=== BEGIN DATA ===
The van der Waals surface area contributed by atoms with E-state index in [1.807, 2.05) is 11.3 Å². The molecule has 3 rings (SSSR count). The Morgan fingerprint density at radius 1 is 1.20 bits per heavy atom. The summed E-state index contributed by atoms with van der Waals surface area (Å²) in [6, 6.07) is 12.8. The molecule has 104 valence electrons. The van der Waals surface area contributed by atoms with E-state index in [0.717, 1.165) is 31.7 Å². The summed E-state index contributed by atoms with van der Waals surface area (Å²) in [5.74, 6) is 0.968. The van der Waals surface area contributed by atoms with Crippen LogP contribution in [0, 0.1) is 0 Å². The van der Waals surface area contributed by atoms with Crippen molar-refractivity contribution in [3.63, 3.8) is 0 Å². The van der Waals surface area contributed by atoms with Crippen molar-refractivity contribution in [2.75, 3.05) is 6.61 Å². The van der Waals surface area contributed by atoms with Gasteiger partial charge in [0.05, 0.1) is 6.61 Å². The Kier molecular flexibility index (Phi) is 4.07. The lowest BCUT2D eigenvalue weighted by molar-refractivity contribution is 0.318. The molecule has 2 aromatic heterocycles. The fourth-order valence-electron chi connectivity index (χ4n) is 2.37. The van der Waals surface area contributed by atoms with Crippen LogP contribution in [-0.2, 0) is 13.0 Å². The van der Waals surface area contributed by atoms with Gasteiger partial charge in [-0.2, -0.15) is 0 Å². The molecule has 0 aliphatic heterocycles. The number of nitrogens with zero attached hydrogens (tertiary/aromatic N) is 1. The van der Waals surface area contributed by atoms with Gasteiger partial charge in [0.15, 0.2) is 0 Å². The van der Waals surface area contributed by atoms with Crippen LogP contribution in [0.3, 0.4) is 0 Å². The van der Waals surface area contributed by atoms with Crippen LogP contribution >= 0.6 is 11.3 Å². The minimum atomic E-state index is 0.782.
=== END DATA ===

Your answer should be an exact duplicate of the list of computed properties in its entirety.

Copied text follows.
The van der Waals surface area contributed by atoms with E-state index in [1.807, 2.05) is 11.3 Å². The molecule has 3 rings (SSSR count). The Morgan fingerprint density at radius 1 is 1.20 bits per heavy atom. The summed E-state index contributed by atoms with van der Waals surface area (Å²) in [6, 6.07) is 12.8. The molecule has 104 valence electrons. The van der Waals surface area contributed by atoms with E-state index in [0.717, 1.165) is 31.7 Å². The summed E-state index contributed by atoms with van der Waals surface area (Å²) in [5.74, 6) is 0.968. The van der Waals surface area contributed by atoms with Crippen LogP contribution in [0, 0.1) is 0 Å². The van der Waals surface area contributed by atoms with Crippen molar-refractivity contribution in [3.63, 3.8) is 0 Å². The van der Waals surface area contributed by atoms with Crippen molar-refractivity contribution in [2.75, 3.05) is 6.61 Å². The van der Waals surface area contributed by atoms with Gasteiger partial charge in [0.05, 0.1) is 6.61 Å². The Kier molecular flexibility index (Phi) is 4.07. The lowest BCUT2D eigenvalue weighted by molar-refractivity contribution is 0.318. The molecule has 2 aromatic heterocycles. The fourth-order valence-electron chi connectivity index (χ4n) is 2.37. The van der Waals surface area contributed by atoms with Crippen LogP contribution in [-0.2, 0) is 13.0 Å². The van der Waals surface area contributed by atoms with Gasteiger partial charge in [-0.2, -0.15) is 0 Å². The molecule has 0 aliphatic heterocycles. The number of nitrogens with zero attached hydrogens (tertiary/aromatic N) is 1. The van der Waals surface area contributed by atoms with Gasteiger partial charge in [0.15, 0.2) is 0 Å². The van der Waals surface area contributed by atoms with Crippen LogP contribution in [0.3, 0.4) is 0 Å². The van der Waals surface area contributed by atoms with Crippen LogP contribution >= 0.6 is 11.3 Å². The minimum atomic E-state index is 0.782.